Thursday, 7 January 2010

John Howe Interview

When you hear the name John Howe, your first thoughts will probably link him to the world of Tolkien. But, I think that is a shame because John Howe is more than just a Middle Earth Illustrator.

In his books, John Howe reveals that he knows a great deal about ancient myths, dragons, lost civilizations and the fantasy genre as a whole. This is of course understating his knowledge greatly.

His words are eloquent and his paintings awe inspiring, more than enough to make you feel greatly inadequate but he never drops his often apologetic modesty. He is truly a talented artist but to call him that, I think he would blush (not that you’d see it behind his awesome beard!) and politely disagree. I think it is worthy to note that I have never met him in person but I have had a few email conversations with him in the past and this is the impression I get of him.

From information on his website and as you’ll see in an answer below, he confesses that he is terrible at keeping to deadlines and claims to be very unreliable but I wrote this interview and sent it to him by email at midnight on the 8th of December only to have it fully answered the very next morning. Unreliable? I’m not so sure. In the past I have told him he is more unpredictable, only to get this as a reply:

Best wishes,


With that said, it was a pleasure to research and interview John. I find him to be a fascinating person. The sort of guy you’d like to have a ‘phone a friend’ on Who Wants to Be a Millionaire. His creativity greatly inspires me in my own art and some day, I’d like to be as unreliable as he is.

Beowulf's Funeral. John Howe - 'This image is a mix of the thoroughly researched - the helmets and that costume - and the completely made up, though I did spend time staring at viking furniture, imaginging how a seventh-century carpenter might have constructed the bier.' Caption taking from John Howe's Fantasy Art Workshop Book.

The Interview:

Lloyd Harvey: Through your work, your love of medieval history and ancient myth really shines through in the level of detail you depict. I have noticed that your portfolio is a little light on science fiction art though. Is sci-fi something that doesn’t greatly interest you or is it something for John Howe of the future to explore? Is it something that you have yet had the opportunity to work on?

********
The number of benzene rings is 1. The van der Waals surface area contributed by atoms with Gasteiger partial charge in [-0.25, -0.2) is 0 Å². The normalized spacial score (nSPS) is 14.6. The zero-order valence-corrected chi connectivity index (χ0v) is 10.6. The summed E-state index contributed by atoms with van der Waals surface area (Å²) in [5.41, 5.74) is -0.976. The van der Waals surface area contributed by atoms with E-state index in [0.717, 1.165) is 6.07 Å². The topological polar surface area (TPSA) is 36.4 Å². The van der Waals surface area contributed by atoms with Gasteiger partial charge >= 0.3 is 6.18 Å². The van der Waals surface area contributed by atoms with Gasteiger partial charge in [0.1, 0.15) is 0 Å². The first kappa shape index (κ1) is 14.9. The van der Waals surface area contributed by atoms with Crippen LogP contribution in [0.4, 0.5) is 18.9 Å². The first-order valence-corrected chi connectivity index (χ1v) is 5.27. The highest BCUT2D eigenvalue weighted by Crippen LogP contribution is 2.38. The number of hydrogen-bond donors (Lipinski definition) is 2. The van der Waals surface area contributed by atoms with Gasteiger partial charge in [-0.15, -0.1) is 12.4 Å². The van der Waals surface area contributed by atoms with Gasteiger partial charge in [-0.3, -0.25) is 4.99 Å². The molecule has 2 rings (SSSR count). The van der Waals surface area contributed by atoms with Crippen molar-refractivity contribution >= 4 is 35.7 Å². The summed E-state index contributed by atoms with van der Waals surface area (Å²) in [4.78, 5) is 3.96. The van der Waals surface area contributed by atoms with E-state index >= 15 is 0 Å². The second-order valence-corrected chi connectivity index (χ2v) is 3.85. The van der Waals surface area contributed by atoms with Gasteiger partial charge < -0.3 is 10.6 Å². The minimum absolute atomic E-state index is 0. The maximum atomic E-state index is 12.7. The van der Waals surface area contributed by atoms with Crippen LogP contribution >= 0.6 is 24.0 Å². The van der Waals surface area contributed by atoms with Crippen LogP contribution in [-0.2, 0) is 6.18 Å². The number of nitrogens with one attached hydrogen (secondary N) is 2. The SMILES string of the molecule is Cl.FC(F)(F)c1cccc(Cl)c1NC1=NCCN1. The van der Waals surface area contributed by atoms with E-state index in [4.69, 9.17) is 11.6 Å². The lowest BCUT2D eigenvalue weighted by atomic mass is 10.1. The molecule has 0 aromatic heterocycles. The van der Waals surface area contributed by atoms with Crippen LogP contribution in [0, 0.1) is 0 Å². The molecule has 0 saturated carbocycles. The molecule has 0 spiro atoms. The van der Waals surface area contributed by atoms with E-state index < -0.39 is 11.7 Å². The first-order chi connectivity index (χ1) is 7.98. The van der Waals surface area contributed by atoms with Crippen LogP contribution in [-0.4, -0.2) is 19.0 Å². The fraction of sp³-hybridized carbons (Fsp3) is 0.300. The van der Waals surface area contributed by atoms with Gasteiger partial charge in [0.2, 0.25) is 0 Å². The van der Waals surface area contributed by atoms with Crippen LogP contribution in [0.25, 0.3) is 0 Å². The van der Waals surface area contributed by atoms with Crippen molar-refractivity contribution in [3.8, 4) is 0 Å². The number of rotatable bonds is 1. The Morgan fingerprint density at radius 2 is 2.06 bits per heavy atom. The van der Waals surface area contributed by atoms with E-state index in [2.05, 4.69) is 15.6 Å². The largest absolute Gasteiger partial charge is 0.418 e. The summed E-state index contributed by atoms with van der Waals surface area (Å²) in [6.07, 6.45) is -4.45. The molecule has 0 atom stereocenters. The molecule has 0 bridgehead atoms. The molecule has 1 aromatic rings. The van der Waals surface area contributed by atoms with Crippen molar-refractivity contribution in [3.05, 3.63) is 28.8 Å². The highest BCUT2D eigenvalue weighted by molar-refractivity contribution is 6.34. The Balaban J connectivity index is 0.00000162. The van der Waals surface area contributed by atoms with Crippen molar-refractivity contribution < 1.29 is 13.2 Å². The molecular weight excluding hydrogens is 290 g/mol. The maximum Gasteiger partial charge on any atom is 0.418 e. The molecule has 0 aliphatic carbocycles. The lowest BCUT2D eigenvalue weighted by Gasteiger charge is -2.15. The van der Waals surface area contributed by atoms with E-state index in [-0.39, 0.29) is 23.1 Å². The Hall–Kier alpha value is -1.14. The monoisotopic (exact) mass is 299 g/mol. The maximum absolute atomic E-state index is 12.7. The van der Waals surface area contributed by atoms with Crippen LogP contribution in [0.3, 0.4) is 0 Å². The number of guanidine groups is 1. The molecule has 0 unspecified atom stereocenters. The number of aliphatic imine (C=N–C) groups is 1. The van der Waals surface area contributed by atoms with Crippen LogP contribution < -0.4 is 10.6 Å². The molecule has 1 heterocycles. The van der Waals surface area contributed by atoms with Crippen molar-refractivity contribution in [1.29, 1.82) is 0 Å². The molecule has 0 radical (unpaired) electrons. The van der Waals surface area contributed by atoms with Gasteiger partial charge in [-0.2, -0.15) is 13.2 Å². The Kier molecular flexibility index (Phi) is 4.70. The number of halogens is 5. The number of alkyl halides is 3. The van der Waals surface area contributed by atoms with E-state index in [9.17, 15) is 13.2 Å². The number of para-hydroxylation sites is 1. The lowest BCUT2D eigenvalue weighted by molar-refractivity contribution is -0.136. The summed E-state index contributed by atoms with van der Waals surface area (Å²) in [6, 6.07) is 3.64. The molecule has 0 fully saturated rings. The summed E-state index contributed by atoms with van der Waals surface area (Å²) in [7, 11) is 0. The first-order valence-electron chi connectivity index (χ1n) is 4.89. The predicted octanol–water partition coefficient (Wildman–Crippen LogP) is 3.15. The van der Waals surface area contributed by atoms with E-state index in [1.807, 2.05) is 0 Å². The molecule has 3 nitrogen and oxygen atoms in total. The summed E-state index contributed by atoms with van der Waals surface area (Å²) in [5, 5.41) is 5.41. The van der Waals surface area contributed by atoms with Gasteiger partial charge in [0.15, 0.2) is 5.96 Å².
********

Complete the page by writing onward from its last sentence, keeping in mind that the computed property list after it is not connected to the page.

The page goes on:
John Howe: True, I am dismayingly ill-represented in the sci-fi department, principally because although it’s a genre I quite enjoy, I get few commissions for it. For example, I would jump at the chance to do some serious steampunk should the opportunity present itself. This said, there are other categories of work I would seek to add to my portfolio before sci-fi.

What are these other genres that you would like to add to your portfolio then? What sort of projects would you like to try?

I’d be very tempted by more work in sculpture form, as well as landscapes, but with a more self-contained narrative. I have a good number of sketches, often whole series of them, on themes I would like to explore.

When working on commissions, the final piece you produce is, more often than not, completed in water colour paints. Do you ever get requests for the end painting to be done in a different medium, say digital or in oil perhaps?

Yes, I do get frequent requests for commissions, which I happily accept on but provide a serious caveat emptor. I am so terribly slow doing them that most clients usually give up in frustration and disgust. My last commission was a huge Mickey Mouse themed image several years ago, but the client was long gone when I finally got it done, and in the wake of that debacle I’ve become even more hopeless at honouring deadlines. I occasionally get e-mails from distressed and weary would-be clients. Not a very good businessman, am I? Otherwise, I very rarely sell my originals.

A Mickey Mouse themed picture? That is quite interesting considering your notoriety in the fantasy art arena. Can you tell us any more about that piece?